Lynn's Comments: Having to do dentistry single-handed is really difficult, but it happens on occasion. Four-handed dentistry is now such a way of life that only the folks who practiced before this was taught, or have worked in third world countries, can manage comfortably.
Lynn's Comments: Every now and then I could work in a "public service announcement" thanks to our in-house dentist. Grinding your teeth at night is something many of us do without being aware of it. You can even crack a filling with the strength of your jaw. A "bite splint" will help to relax your jaws at night and keep you from having that awful head-achy feeling in the morning. Sadly, it can't help to solve the problems that make you grind your teeth in the first place!
Lynn's Comments: I actually looked forward to working in the clinic. It wasn't the passing of instruments that appealed to me as much as it was dealing with the patients. I really enjoyed putting them at ease and explaining the procedures. This later influenced my decision to learn Spanish and travel with the Medical Missions to Peru. Explaining an otherwise worrisome situation to anxious patients and seeing them relax with a smile, made my task a joy. It was one of the most rewarding things I have ever done.
Lynn's Comments: Fortunately for Alan, he was never a patient. My mother, however, allowed me to practice on her. I remember her under the gas, which was a lot of fun. I had never seen her so relaxed and funny.
Lynn's Comments: These chairs can't really dump you out like this. Once in awhile, I did exaggerate--for the sake of a good laugh!
Lynn's Comments: I had no idea how important it is for a horn player to maintain his/her teeth and mouth so as not to disturb the embouchure they have worked so hard to perfect. When my brother came to the clinic to have some work done on his front teeth, he was very nervous, hoping there would be no change.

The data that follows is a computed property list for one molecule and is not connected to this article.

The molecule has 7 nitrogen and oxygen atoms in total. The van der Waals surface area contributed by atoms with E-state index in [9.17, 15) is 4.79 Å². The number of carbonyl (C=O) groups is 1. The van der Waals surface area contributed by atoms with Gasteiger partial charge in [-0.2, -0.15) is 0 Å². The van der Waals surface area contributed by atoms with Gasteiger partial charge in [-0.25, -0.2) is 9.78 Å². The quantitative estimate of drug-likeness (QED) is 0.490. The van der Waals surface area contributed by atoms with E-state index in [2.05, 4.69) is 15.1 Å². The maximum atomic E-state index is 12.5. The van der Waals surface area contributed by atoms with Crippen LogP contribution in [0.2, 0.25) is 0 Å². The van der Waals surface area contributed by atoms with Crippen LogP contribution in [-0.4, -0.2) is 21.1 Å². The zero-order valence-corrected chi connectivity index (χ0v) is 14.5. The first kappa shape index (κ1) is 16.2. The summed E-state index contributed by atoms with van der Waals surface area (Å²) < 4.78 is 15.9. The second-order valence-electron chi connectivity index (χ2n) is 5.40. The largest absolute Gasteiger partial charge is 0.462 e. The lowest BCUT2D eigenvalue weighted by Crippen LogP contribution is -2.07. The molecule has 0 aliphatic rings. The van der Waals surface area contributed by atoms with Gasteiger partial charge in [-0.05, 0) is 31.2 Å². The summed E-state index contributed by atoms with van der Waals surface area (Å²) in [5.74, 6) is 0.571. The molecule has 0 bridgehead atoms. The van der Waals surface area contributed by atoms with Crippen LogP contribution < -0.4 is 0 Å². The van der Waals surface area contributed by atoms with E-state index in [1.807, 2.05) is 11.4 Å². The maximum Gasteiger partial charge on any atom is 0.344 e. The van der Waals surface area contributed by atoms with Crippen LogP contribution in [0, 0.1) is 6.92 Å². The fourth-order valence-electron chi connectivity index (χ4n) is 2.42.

Lynn's Comments: This very situation brought my assisting career to an end. Dentistry is a fiddly business with many frustrating procedures. When my husband sharply asked for an instrument or for suction, I expected a polite "thanks" for my efforts, but he just carried on. His brusque manner wasn't personal--I just took it the wrong way!
Lynn's Comments: When we moved to North Bay and set up a new clinic, we had two refrigerators--the one with the sandwiches was in the dining area.
Lynn's Comments: At the time when I was working in our dental clinic, recorded music for headphones and office ambience was hard to come by. A small cassette player was all we could offer our patients, and eventually they had heard all of the albums we owned. We were living in an area where radio reception was intermittent at best, and satellite stations hadn't been invented yet. What we had was an enormous reel-to-reel system and about 10 huge reels of tunes we had prepared ourselves. We thought this would be enough music to last forever considering the number of albums we had recorded (illegally, I now realize), but after a few months, as the reels played, were changed, and played again, we could all hum the next tune before it even started!
Lynn's Comments: My husband was good with kids—as were his staff. One day a mom wanted to be in the operatory with her son because she was sure he'd be too afraid of the dentist to be there alone. Everyone told her the kid would be fine, but she insisted. They let her stay. Everything went well until my husband was about to do the first injection, and the mom, in a loud sing-song voice said, "Here comes the NEEDLE!!" Well, the kid jumped out of the chair and headed for the hills. After that, parents were not allowed in the operatory!